Friday, February 5, 2010

How to: Grow horned melon


Cucumis metuliferus is more commonly referred to as kiwano, horned cucumber, and horned melon. Its names suit its appearance; a melon-like fruit with large spikes all over. It's a vine native to Africa that bears spiny edible fruits. It is in the cucumber (Cucurbitaceae) family and doesn't look too far off from a cucumber. This is an annual plant that is great for growing in the garden, especially against a fence to let it climb. The plant can't survive cold temperatures so it is best grown as a summer crop. If planting outside, the seeds should be sown after the last frost or in spring. These don't make good house plants because being an annual, they demand a lot more sunlight than a window can provide. While the plant itself isn't very aesthetically pleasing, the fruits are. They usually have red, yellow, and green streaks.

Where can you buy horned melons? I would recommend high-end grocery stores, or specialty grocers that carry a wide variety of fruits. I am unaware of anywhere that sells seeds or plants so your best bet is to buy a fruit and plant the seeds.

Not many people like the taste of horned melons, but I would recommend that you at least try one. To eat a horned melon, you should cut it in half and scoop out the inside with a spoon. You will notice that the fruit has hundreds of jelly-like portions, inside of which you will find a seed. The seeds are edible, but if you want to try your hand at planting one, you must first remove it from the surrounding gelatin (not as easy as it sounds). If you dislike the taste, try sprinkling some sugar on it.
This picture is a good example of the horned melon's climbing potential. You should allow the plant to climb up a trellis or fence rather than spread out on the ground. This will protect your fruits, save space and make harvesting easier.


9 comments:

  1. hi just discovered your blog and really enjoyed reading it! a question - I've planted my first ever horned melons about two weeks ago and they are now about 2" tall with first true leaves appearing, how long does it take until they fruit? I live in the caribbean thanks! M

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  2. I wish I knew the answer to your question, but there are just too many variables. Being an annual and belonging to the genus cucumis, I would expect at minimum the germination to harvest time to be about 2 months. Last year my horned melons took about 4 months until I got some fruit, but in the end it's mostly environmental factors at play. Be sure they are getting a lot of sun and be patient. Good luck!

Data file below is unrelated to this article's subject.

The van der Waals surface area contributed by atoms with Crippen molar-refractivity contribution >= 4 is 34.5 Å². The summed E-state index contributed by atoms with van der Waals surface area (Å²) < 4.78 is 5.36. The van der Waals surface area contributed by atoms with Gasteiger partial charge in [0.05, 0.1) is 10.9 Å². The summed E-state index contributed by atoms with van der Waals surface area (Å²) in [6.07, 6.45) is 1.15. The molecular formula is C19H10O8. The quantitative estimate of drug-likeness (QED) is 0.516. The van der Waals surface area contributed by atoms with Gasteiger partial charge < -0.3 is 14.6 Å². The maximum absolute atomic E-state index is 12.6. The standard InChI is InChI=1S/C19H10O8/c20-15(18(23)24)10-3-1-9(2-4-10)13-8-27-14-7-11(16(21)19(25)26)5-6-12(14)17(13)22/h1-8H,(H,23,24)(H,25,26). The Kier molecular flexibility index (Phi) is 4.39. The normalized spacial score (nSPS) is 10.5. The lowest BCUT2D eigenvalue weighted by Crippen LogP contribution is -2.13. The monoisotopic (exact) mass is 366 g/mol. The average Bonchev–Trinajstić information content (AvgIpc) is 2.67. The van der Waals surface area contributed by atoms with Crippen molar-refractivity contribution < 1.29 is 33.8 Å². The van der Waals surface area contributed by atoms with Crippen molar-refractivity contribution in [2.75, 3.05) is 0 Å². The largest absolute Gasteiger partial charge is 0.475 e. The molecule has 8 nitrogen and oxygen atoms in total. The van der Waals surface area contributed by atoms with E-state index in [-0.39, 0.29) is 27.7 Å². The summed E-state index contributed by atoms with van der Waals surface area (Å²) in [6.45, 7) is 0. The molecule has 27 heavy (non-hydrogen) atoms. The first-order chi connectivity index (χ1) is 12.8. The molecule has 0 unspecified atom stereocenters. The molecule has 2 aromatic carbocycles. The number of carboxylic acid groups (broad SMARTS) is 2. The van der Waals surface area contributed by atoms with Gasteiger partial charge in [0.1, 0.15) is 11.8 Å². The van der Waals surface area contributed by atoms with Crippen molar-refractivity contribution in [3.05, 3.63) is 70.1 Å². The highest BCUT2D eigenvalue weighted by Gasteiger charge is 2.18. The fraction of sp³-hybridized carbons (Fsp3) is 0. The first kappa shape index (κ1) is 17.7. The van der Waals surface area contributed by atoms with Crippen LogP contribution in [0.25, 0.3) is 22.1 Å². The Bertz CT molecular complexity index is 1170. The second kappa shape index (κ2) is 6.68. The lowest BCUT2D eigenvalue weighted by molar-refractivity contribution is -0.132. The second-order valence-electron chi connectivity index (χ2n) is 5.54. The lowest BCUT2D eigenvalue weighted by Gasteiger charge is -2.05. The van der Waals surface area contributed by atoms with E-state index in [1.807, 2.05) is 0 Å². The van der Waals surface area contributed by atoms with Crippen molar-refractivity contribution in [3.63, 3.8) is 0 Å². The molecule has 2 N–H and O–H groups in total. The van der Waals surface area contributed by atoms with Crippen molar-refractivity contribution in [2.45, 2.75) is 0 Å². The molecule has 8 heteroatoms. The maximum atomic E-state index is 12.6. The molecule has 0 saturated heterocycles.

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  3. Hi. I found a horned melon plant growing against a nearby fence in South Miami. Spiky Orange with an interior red jelly. I picked some for seeds to plant next spring. I washed them in a colander to remove the jelly. Then dried them. Hope I have some luck. Will check back in when I plant them. I already have luck with loofahs so I think I will have luck with this too!

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  4. when is it harvested

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  5. In my experience it takes at least 2 months for the fruits to develop but depending on conditions it may take even longer for the fruits to ripen and turn orange.

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  6. If the green fruit were to accidentally fall off the vine when you pick up the fruit to look at it, what can I do to help it ripen off the vine? Or is it a futile attempt?

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    1. No, they will not ripen off the vine. However fruit that comes off the vine easily is often ripe. Although it's green you might find that it's actually ripe.

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  7. Hello I purchased a horned melon today to eat and harvest seeds from could I grow them in Michigan during the summer months

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    1. Yes, the season should be long enough, even in Michigan for horned melons. To improve your chances, you could germinate the seeds indoors about four weeks before your last frost to give the plants a head start.

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